Now, here's the fun part. According to rumor, one of the international elites was "lost in transit". What does that even mean? How does that happen? I am not sure which of the 3 runners who are not Myriam and myself is lost. 

In  addition, Irene Cherop does not actually appear in the confirmed list of runners right now but the local paper claimed she was back SO this means that other fast people from last year could be back and they are just not officially listed yet. Anyway it doesn't matter *that* much to me, I just think it is interesting, adds an element of suspense.

Thanks everyone for your support and cheering. I will tie my shoes tightly, drink lots of fluids today, try to be intelligent (always a struggle when moving over 14 kph) and have a little fun along the way.

Friday, September 3, 2010

All systems reporting GO.

My legs are heavy.
My hamstrings are tight.
I am exhausted, drained, totally low energy.
My stomach is upset.
I have what feels like constant ovulation pain.

Sounds just about right for the final week before a marathon when the massive reduction in volume makes me sluggish, irritable and prone to obsessive self-monitoring. Honestly if I felt energetic, had springy legs and was raring to go, I would be concerned.

The temperature is still predicted to drop by 11 degrees from today's daytime high of 31 to tomorrow which will give me two nights of sleeping in cool temperatures before the marathon on Sunday. All systems are reporting GO.

Wednesday, September 1, 2010

Scenes from a transatlantic move with baby

Standing at the check-in counter of Swiss airlines in the Venice airport in front of incredibly patient and kind airlines employees with our 108 kg of checked baggage divided into 6 pieces, our 4 carry on pieces which clearly exceed weight limits and our carry-on stroller. No, not a dainty umbrella stroller that collapses with a flick of the wrist. The Bob. To add to the mountain of baggage and chaos, we brought the Bob as our gate checked stroller. I wanted to affix a sign to the top of our mountain, actually mountains because 11 pieces of luggage do not fit onto one luggage cart, stating "moving home after one year abroad" lest people think this is how we pack for a 2-3 week vacation.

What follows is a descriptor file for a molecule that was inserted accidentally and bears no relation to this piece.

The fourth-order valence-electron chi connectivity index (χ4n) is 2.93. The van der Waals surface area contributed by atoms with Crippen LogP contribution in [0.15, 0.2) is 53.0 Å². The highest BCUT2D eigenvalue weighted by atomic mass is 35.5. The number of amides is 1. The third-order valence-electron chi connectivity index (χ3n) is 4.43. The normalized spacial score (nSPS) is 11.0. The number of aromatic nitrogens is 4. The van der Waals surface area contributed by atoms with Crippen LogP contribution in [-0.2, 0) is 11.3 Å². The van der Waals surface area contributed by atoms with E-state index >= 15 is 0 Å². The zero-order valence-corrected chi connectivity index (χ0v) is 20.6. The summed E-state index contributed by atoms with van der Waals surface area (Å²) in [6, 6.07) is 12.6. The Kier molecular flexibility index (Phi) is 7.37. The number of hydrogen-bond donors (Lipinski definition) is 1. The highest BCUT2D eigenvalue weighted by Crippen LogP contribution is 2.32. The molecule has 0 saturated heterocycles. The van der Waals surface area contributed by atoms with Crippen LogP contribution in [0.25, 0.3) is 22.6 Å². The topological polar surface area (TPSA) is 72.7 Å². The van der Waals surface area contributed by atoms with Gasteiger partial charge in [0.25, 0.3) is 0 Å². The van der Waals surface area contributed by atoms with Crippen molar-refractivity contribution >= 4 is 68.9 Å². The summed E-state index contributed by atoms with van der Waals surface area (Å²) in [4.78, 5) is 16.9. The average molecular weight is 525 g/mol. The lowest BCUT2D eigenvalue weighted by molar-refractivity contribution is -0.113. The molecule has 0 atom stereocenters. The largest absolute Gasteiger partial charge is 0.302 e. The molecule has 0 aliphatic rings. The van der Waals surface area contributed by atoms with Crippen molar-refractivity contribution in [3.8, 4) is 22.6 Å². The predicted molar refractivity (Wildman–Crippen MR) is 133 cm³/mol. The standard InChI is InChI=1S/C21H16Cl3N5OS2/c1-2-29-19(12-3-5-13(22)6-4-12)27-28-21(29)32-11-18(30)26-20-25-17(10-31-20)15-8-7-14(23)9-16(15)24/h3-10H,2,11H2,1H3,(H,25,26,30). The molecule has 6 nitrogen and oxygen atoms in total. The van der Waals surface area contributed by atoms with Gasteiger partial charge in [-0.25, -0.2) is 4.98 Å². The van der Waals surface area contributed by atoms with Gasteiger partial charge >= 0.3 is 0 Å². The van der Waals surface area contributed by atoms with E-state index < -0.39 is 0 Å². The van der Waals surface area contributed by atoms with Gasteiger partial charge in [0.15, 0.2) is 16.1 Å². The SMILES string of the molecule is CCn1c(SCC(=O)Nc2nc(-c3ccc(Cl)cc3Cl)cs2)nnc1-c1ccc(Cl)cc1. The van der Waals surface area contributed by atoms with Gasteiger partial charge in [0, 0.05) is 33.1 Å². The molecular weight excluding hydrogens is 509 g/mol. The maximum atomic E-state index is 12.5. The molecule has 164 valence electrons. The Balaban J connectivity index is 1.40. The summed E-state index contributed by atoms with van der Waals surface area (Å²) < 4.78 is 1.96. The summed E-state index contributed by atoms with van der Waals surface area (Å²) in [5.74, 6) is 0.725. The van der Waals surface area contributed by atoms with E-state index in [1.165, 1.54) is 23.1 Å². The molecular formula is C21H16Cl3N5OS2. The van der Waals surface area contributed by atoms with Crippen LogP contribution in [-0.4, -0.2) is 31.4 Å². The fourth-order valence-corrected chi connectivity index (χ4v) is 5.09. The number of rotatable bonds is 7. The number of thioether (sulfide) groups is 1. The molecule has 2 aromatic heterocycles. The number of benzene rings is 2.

Walking the aisle of the Swiss airbus 320-300 over and over with la cocotte who, not surprisingly, did not want to spend 8 hours on mommy and daddy's laps. Watching the same aisle-dwelling people, patiently and repeatedly moving their legs, elbows and drinks out of tripping, poking and swiping range of la cocotte.

Feeling dumbfounded when the Canadian Customs guy asked us what we were bringing back from our "trip". How does one sum up a year's worth of acquisitions in 10 seconds as the rest of the airplane waits behind us (because baby privilege dictated that despite being last off the plane, we were moved to the front of the line - LOVE the baby privilege). Chocolate, coffee, some books, a car seat and 14 extra pounds of baby made of the finest Italian food.

Not remembering how to say the address of our apartment in french to the taxi driver.

Walking into our tidy but dusty apartment and feeling oddly disoriented. 24 hours later seeing same apartment with aforementioned 10 suitcases spewing their contents from various frantic searches everywhere.

Realizing just how incredibly un-baby proof our apartment is.

Heart attack at the grocery store when we saw the cost of food. Seriously I felt like I was in one of those time-travel Hollywood movies where the heroine wakes up and 15 years have gone by because $50/kg for cheese? Really? Not even yummy cheese, the cheese I buy because it normally doesn't require taking out a second mortgage on the house. All the lovely, affordable food that la cocotte has grown to love in Italy is, well, less lovely and way less affordable.

Not having every person on the sidewalk stop and admire our toddler. Those who do, seem strangely shocked when I engage in conversation with them, almost as if they are thinking "I was talking to HER not you lady, I don't KNOW you.".

Melting in the 32 deg C heat (40 deg with the humidex everyone LOVES to proudly add as if it is some kind of accomplishment) of a late summer Montreal heat wave.

8 visits to see different daycares. 3 trips to IKEA. 1 trip to Babies 'R Us. 2 trips to Beau Bebe.

Living surrounded by university students and the inevitable noise. Seriously, what are these people thinking making god awful noise at .... oh.... 8:30 pm. I guess expecting pin-drop silence in the student ghetto at 8:30 pm is setting the bar a little high. Somehow though the evening bark on our street in Trieste was more palatable.